Elizabeth (Beth) Rendina-Ruedy, Ph.D.
Staff Scientist, Maine Medical Center Research Institute, 2017-2019
Postdoctoral Fellow, Maine Medical Center Research Institute, 2015-2017
Postdoctoral Fellow, Orthopaedic Surgery and Rehabilitation, 2014-2015, Vanderbilt University Medical Center
Ph.D. Nutritional Sciences, 2014, Oklahoma State University
M.S. Nutritional Sciences, 2009, Oklahoma State University
B.S. Biochemistry, 2007, Oklahoma State University
Dr. Rendina-Ruedy’s unique training and research experience is deeply rooted in the basic science of bone biology with an emphasis in nutritional biochemistry. She received her Ph.D. from the College of Human Sciences with an emphasis in Nutritional Sciences in May 2014 from Oklahoma State University under the mentorship of Dr. Brenda Smith. While her M.S. focused on bioactive foods and bone health, her Ph.D. research was aimed at investigating the role of autophagy in bone metabolism as it related to type 2 diabetes mellitus skeletal fragility. She then transitioned to a postdoctoral fellowship in the Department of Orthopaedic Surgery and Rehabilitation at VUMC, in the Vanderbilt Center for Bone Biology (VCBB) in Dr. Daniel Perrien’s lab. During this time her project focused on how the histone deacetylase, sirtuin1 (Sirt1), was involved in mechanotransduction of bone. She then continued her postdoctoral training under Dr. Clifford Rosen’s mentorship at the Maine Medical Center Research Institute (MMCRI). While at MMCRI Dr. Rendina-Ruedy’s research interest returned to cellular bioenergetics and metabolic pathways within the skeletal niche.
Dr. Rendina-Ruedy’s current work focusses on developing a comprehensive understanding of how metabolic pathways impact bone health. Within this scope, the Rendina-Ruedy lab’s vision is to identify novel biological mechanisms to develop new treatments that can improve the quality of life for patients with compromised bone health.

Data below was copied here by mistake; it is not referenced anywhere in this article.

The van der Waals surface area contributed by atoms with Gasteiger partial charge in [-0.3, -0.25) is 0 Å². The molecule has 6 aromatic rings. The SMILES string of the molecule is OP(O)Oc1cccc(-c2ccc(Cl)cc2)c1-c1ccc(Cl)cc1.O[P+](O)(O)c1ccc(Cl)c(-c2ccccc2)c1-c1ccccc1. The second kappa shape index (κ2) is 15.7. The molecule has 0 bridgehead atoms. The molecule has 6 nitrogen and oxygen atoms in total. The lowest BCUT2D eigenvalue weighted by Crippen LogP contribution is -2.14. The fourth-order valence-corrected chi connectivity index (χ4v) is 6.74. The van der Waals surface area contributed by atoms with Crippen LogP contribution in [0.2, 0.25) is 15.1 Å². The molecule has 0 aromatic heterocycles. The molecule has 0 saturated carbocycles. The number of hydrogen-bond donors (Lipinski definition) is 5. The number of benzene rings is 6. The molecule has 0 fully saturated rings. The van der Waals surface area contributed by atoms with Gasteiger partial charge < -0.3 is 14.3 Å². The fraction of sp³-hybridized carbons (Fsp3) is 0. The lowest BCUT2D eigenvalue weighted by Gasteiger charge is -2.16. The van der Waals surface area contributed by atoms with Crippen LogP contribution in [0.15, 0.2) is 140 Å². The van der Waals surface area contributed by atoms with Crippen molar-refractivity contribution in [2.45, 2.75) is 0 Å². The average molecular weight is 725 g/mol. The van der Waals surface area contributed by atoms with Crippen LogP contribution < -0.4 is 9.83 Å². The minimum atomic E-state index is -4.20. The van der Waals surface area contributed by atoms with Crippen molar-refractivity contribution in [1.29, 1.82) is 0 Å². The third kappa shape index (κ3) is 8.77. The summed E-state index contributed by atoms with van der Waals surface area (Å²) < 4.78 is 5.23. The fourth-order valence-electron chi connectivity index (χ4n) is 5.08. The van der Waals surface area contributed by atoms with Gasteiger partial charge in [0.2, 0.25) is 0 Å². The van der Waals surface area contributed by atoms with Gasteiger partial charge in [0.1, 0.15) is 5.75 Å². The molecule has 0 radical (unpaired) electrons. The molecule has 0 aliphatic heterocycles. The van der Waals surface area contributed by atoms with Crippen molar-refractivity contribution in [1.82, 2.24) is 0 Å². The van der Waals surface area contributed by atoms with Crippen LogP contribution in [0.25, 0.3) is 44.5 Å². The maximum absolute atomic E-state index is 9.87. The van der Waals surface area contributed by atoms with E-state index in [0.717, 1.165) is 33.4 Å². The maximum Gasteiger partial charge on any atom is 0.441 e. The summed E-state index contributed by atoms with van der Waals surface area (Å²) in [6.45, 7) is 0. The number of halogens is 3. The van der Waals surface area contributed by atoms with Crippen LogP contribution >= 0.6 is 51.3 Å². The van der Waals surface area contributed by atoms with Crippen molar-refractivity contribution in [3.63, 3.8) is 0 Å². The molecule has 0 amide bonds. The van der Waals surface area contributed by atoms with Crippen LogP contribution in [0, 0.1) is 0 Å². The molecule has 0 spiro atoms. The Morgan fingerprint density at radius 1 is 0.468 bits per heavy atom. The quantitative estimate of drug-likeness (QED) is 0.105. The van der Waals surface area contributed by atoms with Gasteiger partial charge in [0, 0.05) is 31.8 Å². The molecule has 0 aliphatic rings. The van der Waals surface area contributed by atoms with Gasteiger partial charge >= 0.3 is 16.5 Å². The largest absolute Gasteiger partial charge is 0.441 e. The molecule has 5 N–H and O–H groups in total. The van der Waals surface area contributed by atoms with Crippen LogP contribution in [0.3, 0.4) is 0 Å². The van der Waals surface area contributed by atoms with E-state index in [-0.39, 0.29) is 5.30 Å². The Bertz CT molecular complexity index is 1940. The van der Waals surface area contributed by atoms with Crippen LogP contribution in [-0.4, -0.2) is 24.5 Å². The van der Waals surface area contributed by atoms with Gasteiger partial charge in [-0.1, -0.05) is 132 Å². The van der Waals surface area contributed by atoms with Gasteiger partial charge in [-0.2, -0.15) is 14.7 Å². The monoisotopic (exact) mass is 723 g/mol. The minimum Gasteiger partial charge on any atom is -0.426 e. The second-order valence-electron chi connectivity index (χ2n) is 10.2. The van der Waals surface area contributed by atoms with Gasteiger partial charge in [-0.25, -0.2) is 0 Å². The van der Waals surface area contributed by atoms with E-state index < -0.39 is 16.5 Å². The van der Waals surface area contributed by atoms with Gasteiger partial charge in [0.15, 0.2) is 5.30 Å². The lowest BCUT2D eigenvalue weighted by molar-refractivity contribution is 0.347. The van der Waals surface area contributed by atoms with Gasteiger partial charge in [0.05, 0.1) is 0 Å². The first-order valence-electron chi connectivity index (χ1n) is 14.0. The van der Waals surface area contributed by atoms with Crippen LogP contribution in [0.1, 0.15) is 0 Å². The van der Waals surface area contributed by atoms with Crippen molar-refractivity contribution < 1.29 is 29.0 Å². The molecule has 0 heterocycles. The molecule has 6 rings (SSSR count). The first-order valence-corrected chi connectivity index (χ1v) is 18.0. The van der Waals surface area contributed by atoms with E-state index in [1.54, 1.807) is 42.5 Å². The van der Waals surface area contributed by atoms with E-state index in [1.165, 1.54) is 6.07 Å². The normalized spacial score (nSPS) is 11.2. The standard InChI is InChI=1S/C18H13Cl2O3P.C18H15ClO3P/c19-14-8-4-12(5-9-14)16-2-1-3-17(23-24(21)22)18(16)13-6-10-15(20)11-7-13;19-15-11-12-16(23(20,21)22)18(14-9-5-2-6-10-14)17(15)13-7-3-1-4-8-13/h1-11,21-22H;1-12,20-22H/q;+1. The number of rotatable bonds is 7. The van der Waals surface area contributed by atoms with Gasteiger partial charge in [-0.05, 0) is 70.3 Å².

The Rendina-Ruedy Lab is focused on developing a comprehensive understanding of how metabolic pathways impact bone health. Bone is an incredibly dynamic tissue that undergoes continuous remodeling involving bone resorbing osteoclasts, bone forming osteoblasts, and mechano-sensing osteocytes. Due to the high energetic demands of this process targeting metabolic pathways in bone cells is an incredibly provocative tool that can be applied to combat various conditions which lead to increased fracture incidence (i.e., post-menopausal osteoporosis, type 2 diabetes mellitus, and age-related osteoporosis). As such, the Rendina-Ruedy lab has ongoing projects aimed at understanding how bone cells, and cells within the bone marrow niche, store, mobilize, and utilize various metabolic substrates. In addition to understanding how these metabolic pathways impact bone health in a cell-autonomous manner, our lab is particularly interested in how alterations in bone cell bioenergetics modulates whole-body metabolism.